BY Father Matthew T. Gamber, SJ
December 18-31, 2011 Issue | Posted 12/12/11 at 1:22 PM
PATHWAY TO OUR HEARTS
A Simple Approach to Lectio Divina With the Sermon on the Mount
By Archbishop Thomas Collins
Ave Maria Press, 2011
139 pages, $12.95
To order: AveMariaPress.com
Taking a multilayered approach to the Church’s ancient practice of lectio divina (divine reading), Archbishop Thomas Collins has written a recipe to help fill souls hungering for the word of God.
The archbishop of Toronto provides a combination of a handbook on prayer and personal reflections on St. Matthew’s Sermon on the Mount. The book is divided into nine chapters based on sessions he led at Toronto’s cathedral. “I go through the text, section by section,” he explains. “It is like spiritual lasagna: a layer of text, then a layer of my own reflections, ending with a question to consider regarding personal application of the text. That’s followed by a layer of silence, then a layer of text, and so on.”
The archbishop calls lectio divina a “prayerful encounter with the word of God,” and this book certainly aids that encounter. The reflections draw from the archbishop’s personal experiences, but he also makes a consistent effort to relate the Sermon on the Mount to the experiences of his readers as well as that of the whole Church. He uses pertinent and inspiring examples from the liturgy, the sacraments, Scripture, Mary and the saints, as well as practical living, to illustrate Jesus’ words to his disciples, both past and present.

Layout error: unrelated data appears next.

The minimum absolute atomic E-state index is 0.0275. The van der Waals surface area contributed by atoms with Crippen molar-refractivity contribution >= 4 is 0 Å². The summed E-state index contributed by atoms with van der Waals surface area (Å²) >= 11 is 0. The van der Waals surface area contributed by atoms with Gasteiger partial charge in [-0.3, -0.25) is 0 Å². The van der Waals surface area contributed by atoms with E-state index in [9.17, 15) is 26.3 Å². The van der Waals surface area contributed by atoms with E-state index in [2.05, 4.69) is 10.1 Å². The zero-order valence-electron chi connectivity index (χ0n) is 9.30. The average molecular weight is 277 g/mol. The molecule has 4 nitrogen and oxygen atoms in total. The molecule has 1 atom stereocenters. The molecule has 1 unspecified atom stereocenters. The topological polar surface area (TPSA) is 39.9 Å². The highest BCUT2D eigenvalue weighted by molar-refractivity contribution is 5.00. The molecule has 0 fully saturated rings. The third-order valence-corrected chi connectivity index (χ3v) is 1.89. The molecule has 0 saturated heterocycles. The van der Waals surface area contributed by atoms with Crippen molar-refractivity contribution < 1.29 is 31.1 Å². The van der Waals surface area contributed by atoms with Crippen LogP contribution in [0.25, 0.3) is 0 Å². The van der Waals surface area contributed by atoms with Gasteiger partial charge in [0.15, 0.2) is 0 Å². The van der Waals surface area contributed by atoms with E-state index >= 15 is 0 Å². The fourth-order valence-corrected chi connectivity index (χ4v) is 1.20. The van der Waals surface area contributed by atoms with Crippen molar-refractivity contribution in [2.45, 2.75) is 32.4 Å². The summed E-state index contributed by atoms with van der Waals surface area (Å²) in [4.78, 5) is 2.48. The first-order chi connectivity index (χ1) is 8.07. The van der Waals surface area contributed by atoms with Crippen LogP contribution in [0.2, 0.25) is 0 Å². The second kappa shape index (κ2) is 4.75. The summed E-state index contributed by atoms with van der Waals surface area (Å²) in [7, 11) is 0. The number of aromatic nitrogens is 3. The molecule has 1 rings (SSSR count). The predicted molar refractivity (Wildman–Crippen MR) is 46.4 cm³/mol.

For example, his examination of the Our Father and the particular passage “Do not bring us to the time of trial, but rescue us from the evil one” yields this explanation, using images readers can relate to quite easily: “We often use the word ‘savior,’ but it has become so religious a word that it is like a crucifix on a wall that we do not see because it is always there. We forget the meaning of ‘savior,’ which is rescuer. It means the lifeguard diving in to pull us out of the water when we’re sinking. It means the firefighter rushing into the building to save us from the flames. That’s what the name ‘Jesus’ means; that is what a rescuer, a savior, is.”
The archbishop recommends that the practitioner of lectio divina focus on just one particular word or phrase from the Sermon on the Mount and slowly and quietly let it enter one’s heart. He is insistent that lectio divina is not teaching, preaching, catechesis, Bible study or exegesis: It is its own way of truly listening to the words of Jesus as if one were there on the side of the mountain hearing his words for the first time and letting those words sink in deeply.
The layout of the Scripture passages in the book can tend to be overly repetitive and create confusion at times. Frequently the same passage is repeated three times in italics over just two pages. They are part of the spiritual lasagna recipe, but it might be too much of a good thing. One clear passage set in bold at each chapter’s beginning might make it easier for the reader to do the focused listening that the writer recommends.
But it is a book full of warmth and wisdom. It is also an act in confidence that the Lord Jesus will give to the attentive reader and practitioner of lectio divina the same experiences of himself that have clearly filled Archbishop Collins.
Father Matthew Gamber writes from Chicago.
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